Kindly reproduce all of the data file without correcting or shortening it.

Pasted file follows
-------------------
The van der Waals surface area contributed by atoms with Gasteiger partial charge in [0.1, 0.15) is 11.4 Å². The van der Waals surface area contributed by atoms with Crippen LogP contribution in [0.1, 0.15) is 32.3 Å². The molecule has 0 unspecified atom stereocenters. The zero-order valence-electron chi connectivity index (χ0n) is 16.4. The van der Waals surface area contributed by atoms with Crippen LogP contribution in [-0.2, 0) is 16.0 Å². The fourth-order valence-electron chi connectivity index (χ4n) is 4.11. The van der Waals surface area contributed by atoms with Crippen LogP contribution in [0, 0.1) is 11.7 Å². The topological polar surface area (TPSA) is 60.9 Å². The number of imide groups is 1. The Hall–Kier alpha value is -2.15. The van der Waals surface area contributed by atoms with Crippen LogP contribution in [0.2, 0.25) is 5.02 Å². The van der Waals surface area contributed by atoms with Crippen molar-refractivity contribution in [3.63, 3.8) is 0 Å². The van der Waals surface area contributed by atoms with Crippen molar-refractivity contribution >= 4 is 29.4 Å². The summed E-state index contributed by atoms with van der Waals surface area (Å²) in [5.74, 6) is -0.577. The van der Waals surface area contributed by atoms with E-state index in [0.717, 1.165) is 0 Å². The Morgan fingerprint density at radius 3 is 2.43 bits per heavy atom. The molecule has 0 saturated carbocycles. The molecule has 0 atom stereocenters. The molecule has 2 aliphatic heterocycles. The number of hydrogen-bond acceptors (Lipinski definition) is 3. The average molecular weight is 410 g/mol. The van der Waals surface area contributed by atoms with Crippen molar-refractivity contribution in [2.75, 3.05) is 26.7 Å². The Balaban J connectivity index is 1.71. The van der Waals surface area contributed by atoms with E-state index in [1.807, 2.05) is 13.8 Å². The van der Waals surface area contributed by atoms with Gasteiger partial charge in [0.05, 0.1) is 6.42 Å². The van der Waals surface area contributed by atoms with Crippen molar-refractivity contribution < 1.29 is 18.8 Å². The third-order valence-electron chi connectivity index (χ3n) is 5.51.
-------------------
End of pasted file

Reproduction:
The van der Waals surface area contributed by atoms with Gasteiger partial charge in [0.1, 0.15) is 11.4 Å². The van der Waals surface area contributed by atoms with Crippen LogP contribution in [0.1, 0.15) is 32.3 Å². The molecule has 0 unspecified atom stereocenters. The zero-order valence-electron chi connectivity index (χ0n) is 16.4. The van der Waals surface area contributed by atoms with Crippen LogP contribution in [-0.2, 0) is 16.0 Å². The fourth-order valence-electron chi connectivity index (χ4n) is 4.11. The van der Waals surface area contributed by atoms with Crippen LogP contribution in [0, 0.1) is 11.7 Å². The topological polar surface area (TPSA) is 60.9 Å². The number of imide groups is 1. The Hall–Kier alpha value is -2.15. The van der Waals surface area contributed by atoms with Crippen LogP contribution in [0.2, 0.25) is 5.02 Å². The van der Waals surface area contributed by atoms with Crippen molar-refractivity contribution in [3.63, 3.8) is 0 Å². The van der Waals surface area contributed by atoms with Crippen molar-refractivity contribution >= 4 is 29.4 Å². The summed E-state index contributed by atoms with van der Waals surface area (Å²) in [5.74, 6) is -0.577. The van der Waals surface area contributed by atoms with E-state index in [0.717, 1.165) is 0 Å². The Morgan fingerprint density at radius 3 is 2.43 bits per heavy atom. The molecule has 0 saturated carbocycles. The molecule has 0 atom stereocenters. The molecule has 2 aliphatic heterocycles. The number of hydrogen-bond acceptors (Lipinski definition) is 3. The average molecular weight is 410 g/mol. The van der Waals surface area contributed by atoms with Crippen molar-refractivity contribution in [2.75, 3.05) is 26.7 Å². The Balaban J connectivity index is 1.71. The van der Waals surface area contributed by atoms with E-state index in [1.807, 2.05) is 13.8 Å². The van der Waals surface area contributed by atoms with Gasteiger partial charge in [0.05, 0.1) is 6.42 Å². The van der Waals surface area contributed by atoms with Crippen molar-refractivity contribution < 1.29 is 18.8 Å². The third-order valence-electron chi connectivity index (χ3n) is 5.51.